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Thomson: No Sale (Int'l Edition)


International -- European Business: FRANCE

THOMSON: NO SALE (int'l edition)

Bidding will start anew for the defense-electronics giant

Selling off bankrupt state-owned companies to the highest bidder is generally a routine affair in Europe. France is a big exception. Government officials in Paris still buckle when confronted with the raw force of economic nationalism. On Dec. 3, a state privatization commission, unnerved by recent protests, nixed the sale of ailing state-owned defense and electronics giant Thomson to Lagadere Group and Korean partner Daewoo Corp.

The commission's decision could suspend any deal for months. But it could also be a disguised move to push Daewoo to up the ante for taking over troubled subsidiary Thomson Multimedia. Prime Minister Alain Juppe had signed off on the sale of the unit to Daewoo for a symbolic franc.

ROUND TWO. Suffocating under $3.4 billion in debt, Thomson Multimedia was unsalable without a $2.2 billion recapitalization, promised by Juppe. Daewoo was willing to invest more than $1 billion to help recapitalize the company, build up production in France, and create 5,000 new jobs. But the French public doubted that Daewoo would keep its promises.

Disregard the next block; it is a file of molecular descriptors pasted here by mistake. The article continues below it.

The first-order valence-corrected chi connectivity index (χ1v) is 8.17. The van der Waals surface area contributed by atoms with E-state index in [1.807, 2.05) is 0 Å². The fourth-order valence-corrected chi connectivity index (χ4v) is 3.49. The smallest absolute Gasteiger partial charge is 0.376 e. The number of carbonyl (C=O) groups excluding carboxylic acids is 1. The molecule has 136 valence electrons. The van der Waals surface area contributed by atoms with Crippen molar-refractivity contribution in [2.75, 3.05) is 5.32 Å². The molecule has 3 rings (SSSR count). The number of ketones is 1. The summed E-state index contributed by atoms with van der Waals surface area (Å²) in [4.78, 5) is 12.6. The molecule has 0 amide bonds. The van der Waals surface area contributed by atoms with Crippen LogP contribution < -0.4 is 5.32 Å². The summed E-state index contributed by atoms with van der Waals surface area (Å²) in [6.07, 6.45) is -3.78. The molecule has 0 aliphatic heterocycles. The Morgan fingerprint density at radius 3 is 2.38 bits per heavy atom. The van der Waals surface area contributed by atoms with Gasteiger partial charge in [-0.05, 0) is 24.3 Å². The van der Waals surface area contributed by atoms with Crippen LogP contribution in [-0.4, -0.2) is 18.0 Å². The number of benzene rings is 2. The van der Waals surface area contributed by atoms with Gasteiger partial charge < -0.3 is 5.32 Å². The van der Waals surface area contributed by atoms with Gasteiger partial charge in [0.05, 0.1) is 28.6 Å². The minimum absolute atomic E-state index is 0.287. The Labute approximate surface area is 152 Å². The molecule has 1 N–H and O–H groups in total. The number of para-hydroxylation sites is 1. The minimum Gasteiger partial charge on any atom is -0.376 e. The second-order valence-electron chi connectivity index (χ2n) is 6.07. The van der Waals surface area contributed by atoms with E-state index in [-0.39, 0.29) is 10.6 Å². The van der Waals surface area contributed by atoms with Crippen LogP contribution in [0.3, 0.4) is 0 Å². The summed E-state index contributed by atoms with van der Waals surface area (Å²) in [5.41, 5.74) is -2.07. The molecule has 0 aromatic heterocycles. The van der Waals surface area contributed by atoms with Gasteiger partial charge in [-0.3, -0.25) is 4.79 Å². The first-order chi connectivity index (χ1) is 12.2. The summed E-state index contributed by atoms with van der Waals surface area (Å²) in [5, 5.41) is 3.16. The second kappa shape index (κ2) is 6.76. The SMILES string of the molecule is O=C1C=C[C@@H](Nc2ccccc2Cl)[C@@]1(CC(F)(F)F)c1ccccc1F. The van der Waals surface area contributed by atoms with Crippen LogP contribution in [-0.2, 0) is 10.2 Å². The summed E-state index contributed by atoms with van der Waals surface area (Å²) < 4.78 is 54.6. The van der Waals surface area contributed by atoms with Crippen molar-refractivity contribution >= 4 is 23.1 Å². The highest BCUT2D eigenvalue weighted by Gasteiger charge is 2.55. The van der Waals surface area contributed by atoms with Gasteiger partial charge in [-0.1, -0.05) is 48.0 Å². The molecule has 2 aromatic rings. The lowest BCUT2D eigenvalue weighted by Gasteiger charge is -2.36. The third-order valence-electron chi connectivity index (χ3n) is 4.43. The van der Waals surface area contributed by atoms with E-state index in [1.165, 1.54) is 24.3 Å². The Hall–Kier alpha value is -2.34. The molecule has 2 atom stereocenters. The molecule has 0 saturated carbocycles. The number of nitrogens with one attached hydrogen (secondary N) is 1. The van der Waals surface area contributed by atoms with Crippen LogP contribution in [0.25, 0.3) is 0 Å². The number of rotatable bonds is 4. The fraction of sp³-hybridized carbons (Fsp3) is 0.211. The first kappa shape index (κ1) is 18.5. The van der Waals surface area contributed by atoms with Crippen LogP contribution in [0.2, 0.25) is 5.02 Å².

Now, government officials say the bidding process will begin anew. Lagadere and Daewoo may bid together again, but Daewoo will have to sweeten its bid to counter the tide of public opinion. Reflecting public ire, the privatization commission also noted in its decision that France may be the economic loser if it gives high-technology expertise to the Koreans. Daewoo will likely have to come up with stronger guarantees on jobs and technology transfer to counter this objection. Government officials are hinting that Lagadere will be able to go ahead with its plan to create a European defense giant by acquiring Thomson's defense unit, Thomson-CSF.

Lagadere and Daewoo may yet triumph. But Alcatel Alsthom, the only other suitor for Thomson, is also expected to enter the second round of competition. It has its eye on both the defense and consumer-electronics units. In the end, the turnabout may mean a deal that wins more political points for Juppe. But flip-flopping is sure to leave investors confused.By Gail Edmondson in Paris


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